Hygiene Key to Avoiding Nail Fungus Infections
Some spas and salons fail to practice good sanitation, so you should, group says
SUNDAY, Aug. 6, 2006 (HealthDay News) -- There are a number of things you can do to help prevent nail fungus and infections during the hot summer months, says the American Society for Dermatologic Surgery.
The society offers the following tips:
- Purchase your own tools for use in nail salon procedures. Infectious particles can be transmitted on tools such as emery boards, which cannot be sterilized.
- Ask about the sanitation standards of nail salons. How do they clean their equipment and how often? How often do they change the filters in the foot massages?
- Keep your toenails trimmed, clean and neat. Keeping your nails healthy helps prevent the spread of infection and helps your overall health.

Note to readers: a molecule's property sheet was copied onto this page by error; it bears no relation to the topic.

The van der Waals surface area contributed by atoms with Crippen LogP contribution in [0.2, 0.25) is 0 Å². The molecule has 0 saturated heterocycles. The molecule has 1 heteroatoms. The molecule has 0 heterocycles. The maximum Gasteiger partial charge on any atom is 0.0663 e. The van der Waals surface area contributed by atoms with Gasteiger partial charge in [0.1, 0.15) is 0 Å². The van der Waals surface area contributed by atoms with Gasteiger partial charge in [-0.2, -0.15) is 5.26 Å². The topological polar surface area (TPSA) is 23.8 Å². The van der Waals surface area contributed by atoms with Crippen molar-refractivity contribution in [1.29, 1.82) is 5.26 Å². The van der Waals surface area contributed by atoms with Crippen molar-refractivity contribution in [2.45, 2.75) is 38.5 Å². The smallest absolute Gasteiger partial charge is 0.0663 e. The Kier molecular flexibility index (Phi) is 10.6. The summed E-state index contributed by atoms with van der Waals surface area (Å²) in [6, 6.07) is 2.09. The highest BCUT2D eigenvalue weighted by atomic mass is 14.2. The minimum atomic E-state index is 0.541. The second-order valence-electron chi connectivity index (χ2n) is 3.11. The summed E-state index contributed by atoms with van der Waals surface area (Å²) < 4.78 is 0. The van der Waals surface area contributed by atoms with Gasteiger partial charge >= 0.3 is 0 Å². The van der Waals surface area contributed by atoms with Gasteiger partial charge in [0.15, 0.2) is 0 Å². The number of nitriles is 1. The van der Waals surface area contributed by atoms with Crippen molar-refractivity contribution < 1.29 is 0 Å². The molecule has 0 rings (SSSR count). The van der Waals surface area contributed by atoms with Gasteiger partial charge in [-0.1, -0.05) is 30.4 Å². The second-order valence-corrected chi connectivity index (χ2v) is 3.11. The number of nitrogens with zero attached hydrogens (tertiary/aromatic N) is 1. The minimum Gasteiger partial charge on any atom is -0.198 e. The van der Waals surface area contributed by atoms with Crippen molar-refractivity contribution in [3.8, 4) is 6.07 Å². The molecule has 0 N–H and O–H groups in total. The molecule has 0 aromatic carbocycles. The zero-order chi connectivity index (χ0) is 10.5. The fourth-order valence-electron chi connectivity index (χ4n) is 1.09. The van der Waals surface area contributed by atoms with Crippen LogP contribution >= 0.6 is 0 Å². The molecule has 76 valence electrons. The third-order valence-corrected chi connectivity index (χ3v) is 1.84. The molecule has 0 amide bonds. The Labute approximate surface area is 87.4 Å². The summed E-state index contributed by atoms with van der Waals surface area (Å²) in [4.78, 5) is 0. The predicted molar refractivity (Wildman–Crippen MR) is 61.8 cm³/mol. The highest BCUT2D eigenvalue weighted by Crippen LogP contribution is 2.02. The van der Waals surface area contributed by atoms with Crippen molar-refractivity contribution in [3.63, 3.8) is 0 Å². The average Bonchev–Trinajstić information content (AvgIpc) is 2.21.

- Make an annual visit to a dermasurgeon to have your skin and nails checked for early signs of illness or problems.
- Don't have your cuticles cut during salon procedures. If too much of the cuticle is cut back during a manicure, the cuticle can be separated from the nail, and infectious agents can get into the exposed area.
- Don't shave your legs before they're exposed to circulating water in a pedicure spa. Nicks and cuts from shaving can be infected by bacteria in inadequately cleaned pedicure spas.
- Don't ignore infections. If there's redness or soreness after a procedure, it may be a sign of an infection. See your dermasurgeon.
- Only go to licensed, trained professionals. Each manicurist should have a state-issued cosmetology license that is current and visibly displayed.
The American Academy of Family Physicians has more about nail fungus and infections.